Review: The Emperor of Lies
A work of fiction rooted in the fact of Chaim Rumkowski's rule of the Lodz ghetto questions his claim to be a 'saviour'.
Images at Lodz station site from where 150,000 Jews were deported
By Steve Sem-Sandberg
As the body of Holocaust literature grows year on year, one might expect an emotional toughening-up among readers. Surely there is a limit to the breath that is beaten out of us by a Sophie's Choice, a Schindler's Ark or a Suite Francaise?
It seems not. You know the end, yet still you weep at The Emperor of Lies. Sem-Sandberg's chronicle of the Lodz ghetto and its dubiously autocratic "Chairman" - businessman and orphanage director Chaim Rumkowski - feels like 650 pages of literary thumbscrews.
Drawn in part from an extraordinary, surviving archive, and in part from the author's dark, Chagallian imaginings, the novel centres on the controversial character of "King Chaim".
Some historians have portrayed the man who moulded the ghetto's 250,000 Jews into a highly productive workforce as a misguided magus bent on saving lives by making "his" people industrially indispensable to the Germans (Lodz factories turned out everything from umbrellas and corsets to boots and munitions).
But Rumkowski's dealings with the Nazis smack more of a power-mongering monster. When rabbis were forbidden to officiate, Rumkowski took it upon himself to perform marriages. His ghetto currency was the "Rumkie" and postage stamps bore his image. The self-styled "fatherly saviour" ran his own Jewish police force and prison.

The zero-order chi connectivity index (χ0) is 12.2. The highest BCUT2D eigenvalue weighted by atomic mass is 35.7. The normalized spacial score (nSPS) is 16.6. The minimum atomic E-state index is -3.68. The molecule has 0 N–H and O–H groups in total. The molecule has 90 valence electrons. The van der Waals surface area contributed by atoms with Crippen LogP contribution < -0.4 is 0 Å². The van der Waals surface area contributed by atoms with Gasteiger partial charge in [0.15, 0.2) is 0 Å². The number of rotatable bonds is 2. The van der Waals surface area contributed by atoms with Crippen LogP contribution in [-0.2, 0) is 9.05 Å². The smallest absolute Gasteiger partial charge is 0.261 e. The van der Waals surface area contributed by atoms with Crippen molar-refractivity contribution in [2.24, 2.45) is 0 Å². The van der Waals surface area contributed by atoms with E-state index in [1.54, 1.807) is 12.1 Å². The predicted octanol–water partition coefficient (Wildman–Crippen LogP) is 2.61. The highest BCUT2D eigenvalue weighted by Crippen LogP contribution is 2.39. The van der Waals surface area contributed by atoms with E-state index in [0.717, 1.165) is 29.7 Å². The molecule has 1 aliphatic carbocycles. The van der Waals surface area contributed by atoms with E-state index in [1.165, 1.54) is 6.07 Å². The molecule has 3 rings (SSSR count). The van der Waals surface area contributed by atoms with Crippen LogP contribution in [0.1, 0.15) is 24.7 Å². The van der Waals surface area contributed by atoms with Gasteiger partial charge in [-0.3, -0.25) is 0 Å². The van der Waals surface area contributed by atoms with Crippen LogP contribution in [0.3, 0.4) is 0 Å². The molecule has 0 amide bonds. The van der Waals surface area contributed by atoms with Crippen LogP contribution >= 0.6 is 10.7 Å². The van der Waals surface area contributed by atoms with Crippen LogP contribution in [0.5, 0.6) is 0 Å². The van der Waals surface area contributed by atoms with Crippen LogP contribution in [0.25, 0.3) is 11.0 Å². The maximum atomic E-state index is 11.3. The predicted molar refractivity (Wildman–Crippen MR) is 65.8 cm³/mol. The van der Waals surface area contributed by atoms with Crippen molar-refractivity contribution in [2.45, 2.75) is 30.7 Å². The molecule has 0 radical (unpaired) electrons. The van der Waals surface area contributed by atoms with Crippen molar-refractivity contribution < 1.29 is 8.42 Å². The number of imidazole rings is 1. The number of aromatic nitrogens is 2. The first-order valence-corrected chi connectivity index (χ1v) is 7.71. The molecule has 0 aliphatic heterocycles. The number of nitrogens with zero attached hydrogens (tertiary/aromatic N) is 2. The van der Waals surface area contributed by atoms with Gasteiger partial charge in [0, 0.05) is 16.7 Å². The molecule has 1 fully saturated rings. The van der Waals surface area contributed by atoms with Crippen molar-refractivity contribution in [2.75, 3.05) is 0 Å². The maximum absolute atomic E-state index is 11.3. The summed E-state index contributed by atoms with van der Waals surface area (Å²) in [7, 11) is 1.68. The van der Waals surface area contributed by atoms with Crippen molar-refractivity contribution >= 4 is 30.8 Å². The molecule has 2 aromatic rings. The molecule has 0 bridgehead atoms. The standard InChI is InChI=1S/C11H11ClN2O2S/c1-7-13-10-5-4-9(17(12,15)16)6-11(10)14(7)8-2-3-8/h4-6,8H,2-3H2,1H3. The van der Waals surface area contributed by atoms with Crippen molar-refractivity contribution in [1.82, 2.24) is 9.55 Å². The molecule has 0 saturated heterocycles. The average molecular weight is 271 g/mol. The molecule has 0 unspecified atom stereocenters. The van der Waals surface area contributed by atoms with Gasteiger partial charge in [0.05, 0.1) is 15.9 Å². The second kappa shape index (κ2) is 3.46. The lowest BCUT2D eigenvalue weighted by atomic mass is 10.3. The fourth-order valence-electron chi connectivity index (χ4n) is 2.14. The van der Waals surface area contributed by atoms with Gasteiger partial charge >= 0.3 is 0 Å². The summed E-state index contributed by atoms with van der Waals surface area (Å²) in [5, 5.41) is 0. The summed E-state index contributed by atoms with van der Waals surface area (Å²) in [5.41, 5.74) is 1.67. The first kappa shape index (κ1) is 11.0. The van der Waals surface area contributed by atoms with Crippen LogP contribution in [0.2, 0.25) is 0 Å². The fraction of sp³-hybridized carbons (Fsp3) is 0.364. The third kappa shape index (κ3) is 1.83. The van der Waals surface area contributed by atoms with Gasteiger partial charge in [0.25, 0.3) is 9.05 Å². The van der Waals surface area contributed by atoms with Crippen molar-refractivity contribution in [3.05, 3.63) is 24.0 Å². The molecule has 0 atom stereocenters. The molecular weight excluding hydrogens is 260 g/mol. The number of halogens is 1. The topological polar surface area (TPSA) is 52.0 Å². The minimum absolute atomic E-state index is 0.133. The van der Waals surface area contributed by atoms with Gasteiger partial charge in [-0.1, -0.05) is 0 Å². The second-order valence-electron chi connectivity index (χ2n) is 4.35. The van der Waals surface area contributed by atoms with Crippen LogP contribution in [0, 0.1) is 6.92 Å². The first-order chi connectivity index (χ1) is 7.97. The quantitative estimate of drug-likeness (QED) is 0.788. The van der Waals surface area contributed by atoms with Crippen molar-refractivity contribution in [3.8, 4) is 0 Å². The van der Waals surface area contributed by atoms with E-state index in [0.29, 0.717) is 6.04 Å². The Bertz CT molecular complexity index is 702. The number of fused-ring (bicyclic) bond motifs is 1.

Sem-Sandberg suggests a man scarred in childhood for grassing on classmates who, after Talmud school, would play on a dangerous stretch of the river and who ostracised him from their games. Uncovering him as a snitch, these classmates stoned young Chaim. Then, for good measure, the teacher beat him.
Did this episode contribute to Rumkowski's capacity to lie, deny, fawn, deceive and, ultimately, in September 1942, meet the Nazi demand that all ghetto children under 10, the infirm and over 65s (some 24,000 souls in all), be given up for deportation?
Sem-Sandberg quotes Rumksowski's infamous speech to the departing families: "It takes the heart of a thief to demand what I demand of you now. But put yourself in my shoes. I cannot act in any other way than I do, since the number of people I can save this way far exceeds the number I have to let go."
The fate of the young - whose innocence the imperial orphanage-director-gone-rogue was surely primed to protect - permeates this novel. What manner of Jew sets himself up as judge of who, among his fellow Jews, should live and who should die? By 1945, when the Russians arrived, fewer than 1,000 ghetto folk remained.
The story of Lodz is, through any prism, a grim tale. But, if it must be told (and, for all the pain, it must) then it is in redeeming hands with Sem-Sandberg. Through the distorting mirror of one man's evil, he recreates the lost cast of thousands, among them, the black-market medicine boy carrying a wooden cross laden with bottles and phials; the lovely, crazed Lida, forced to dance for the Germans; and a tzaddik's paralysed daughter, believed to convey mystic healing who is hoisted through the streets…
Madeleine Kingsley is a freelance writer